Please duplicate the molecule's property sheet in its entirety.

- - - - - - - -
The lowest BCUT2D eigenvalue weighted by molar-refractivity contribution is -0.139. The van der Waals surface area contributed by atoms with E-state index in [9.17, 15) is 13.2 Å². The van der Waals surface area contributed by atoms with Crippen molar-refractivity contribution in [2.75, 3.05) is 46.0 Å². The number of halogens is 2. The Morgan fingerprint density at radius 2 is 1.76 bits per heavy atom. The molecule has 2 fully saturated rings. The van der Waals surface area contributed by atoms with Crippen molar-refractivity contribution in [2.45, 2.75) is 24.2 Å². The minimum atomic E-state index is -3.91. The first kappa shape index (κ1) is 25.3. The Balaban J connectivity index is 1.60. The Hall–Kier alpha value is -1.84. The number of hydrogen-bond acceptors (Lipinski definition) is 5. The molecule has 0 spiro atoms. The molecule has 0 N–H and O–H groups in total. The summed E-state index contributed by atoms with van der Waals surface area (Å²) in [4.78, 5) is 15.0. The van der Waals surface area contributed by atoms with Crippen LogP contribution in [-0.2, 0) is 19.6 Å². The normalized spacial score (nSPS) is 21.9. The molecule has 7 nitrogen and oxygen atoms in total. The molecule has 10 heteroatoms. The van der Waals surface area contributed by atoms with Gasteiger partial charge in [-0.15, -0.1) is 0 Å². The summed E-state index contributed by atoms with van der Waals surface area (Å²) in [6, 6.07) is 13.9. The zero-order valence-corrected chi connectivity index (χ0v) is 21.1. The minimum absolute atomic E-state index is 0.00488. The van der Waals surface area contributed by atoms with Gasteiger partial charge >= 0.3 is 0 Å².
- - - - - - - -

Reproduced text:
The lowest BCUT2D eigenvalue weighted by molar-refractivity contribution is -0.139. The van der Waals surface area contributed by atoms with E-state index in [9.17, 15) is 13.2 Å². The van der Waals surface area contributed by atoms with Crippen molar-refractivity contribution in [2.75, 3.05) is 46.0 Å². The number of halogens is 2. The Morgan fingerprint density at radius 2 is 1.76 bits per heavy atom. The molecule has 2 fully saturated rings. The van der Waals surface area contributed by atoms with Crippen molar-refractivity contribution in [2.45, 2.75) is 24.2 Å². The minimum atomic E-state index is -3.91. The first kappa shape index (κ1) is 25.3. The Balaban J connectivity index is 1.60. The Hall–Kier alpha value is -1.84. The number of hydrogen-bond acceptors (Lipinski definition) is 5. The molecule has 0 spiro atoms. The molecule has 0 N–H and O–H groups in total. The summed E-state index contributed by atoms with van der Waals surface area (Å²) in [4.78, 5) is 15.0. The van der Waals surface area contributed by atoms with Crippen LogP contribution in [-0.2, 0) is 19.6 Å². The normalized spacial score (nSPS) is 21.9. The molecule has 7 nitrogen and oxygen atoms in total. The molecule has 10 heteroatoms. The van der Waals surface area contributed by atoms with Gasteiger partial charge in [-0.15, -0.1) is 0 Å². The summed E-state index contributed by atoms with van der Waals surface area (Å²) in [6, 6.07) is 13.9. The zero-order valence-corrected chi connectivity index (χ0v) is 21.1. The minimum absolute atomic E-state index is 0.00488. The van der Waals surface area contributed by atoms with Gasteiger partial charge >= 0.3 is 0 Å².